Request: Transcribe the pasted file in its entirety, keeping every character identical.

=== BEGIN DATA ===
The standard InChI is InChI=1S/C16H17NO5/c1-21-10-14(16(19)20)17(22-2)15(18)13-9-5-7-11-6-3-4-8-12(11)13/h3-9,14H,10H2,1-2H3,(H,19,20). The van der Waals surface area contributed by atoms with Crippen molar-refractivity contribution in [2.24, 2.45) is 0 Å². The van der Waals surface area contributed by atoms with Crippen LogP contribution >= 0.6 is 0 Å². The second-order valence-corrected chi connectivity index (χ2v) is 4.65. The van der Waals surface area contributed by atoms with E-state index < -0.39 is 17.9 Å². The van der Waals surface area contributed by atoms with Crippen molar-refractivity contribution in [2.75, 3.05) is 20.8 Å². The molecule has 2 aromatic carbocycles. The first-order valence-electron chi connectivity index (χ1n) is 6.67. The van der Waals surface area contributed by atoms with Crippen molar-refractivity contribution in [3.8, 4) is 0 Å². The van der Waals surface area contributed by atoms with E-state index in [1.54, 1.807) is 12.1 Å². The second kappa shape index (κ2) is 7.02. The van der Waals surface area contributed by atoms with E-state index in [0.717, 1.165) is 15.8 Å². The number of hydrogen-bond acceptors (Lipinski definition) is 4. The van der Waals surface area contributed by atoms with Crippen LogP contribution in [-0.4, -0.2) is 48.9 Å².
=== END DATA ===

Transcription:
The standard InChI is InChI=1S/C16H17NO5/c1-21-10-14(16(19)20)17(22-2)15(18)13-9-5-7-11-6-3-4-8-12(11)13/h3-9,14H,10H2,1-2H3,(H,19,20). The van der Waals surface area contributed by atoms with Crippen molar-refractivity contribution in [2.24, 2.45) is 0 Å². The van der Waals surface area contributed by atoms with Crippen LogP contribution >= 0.6 is 0 Å². The second-order valence-corrected chi connectivity index (χ2v) is 4.65. The van der Waals surface area contributed by atoms with E-state index < -0.39 is 17.9 Å². The van der Waals surface area contributed by atoms with Crippen molar-refractivity contribution in [2.75, 3.05) is 20.8 Å². The molecule has 2 aromatic carbocycles. The first-order valence-electron chi connectivity index (χ1n) is 6.67. The van der Waals surface area contributed by atoms with Crippen molar-refractivity contribution in [3.8, 4) is 0 Å². The van der Waals surface area contributed by atoms with E-state index in [1.54, 1.807) is 12.1 Å². The second kappa shape index (κ2) is 7.02. The van der Waals surface area contributed by atoms with E-state index in [0.717, 1.165) is 15.8 Å². The number of hydrogen-bond acceptors (Lipinski definition) is 4. The van der Waals surface area contributed by atoms with Crippen LogP contribution in [-0.4, -0.2) is 48.9 Å².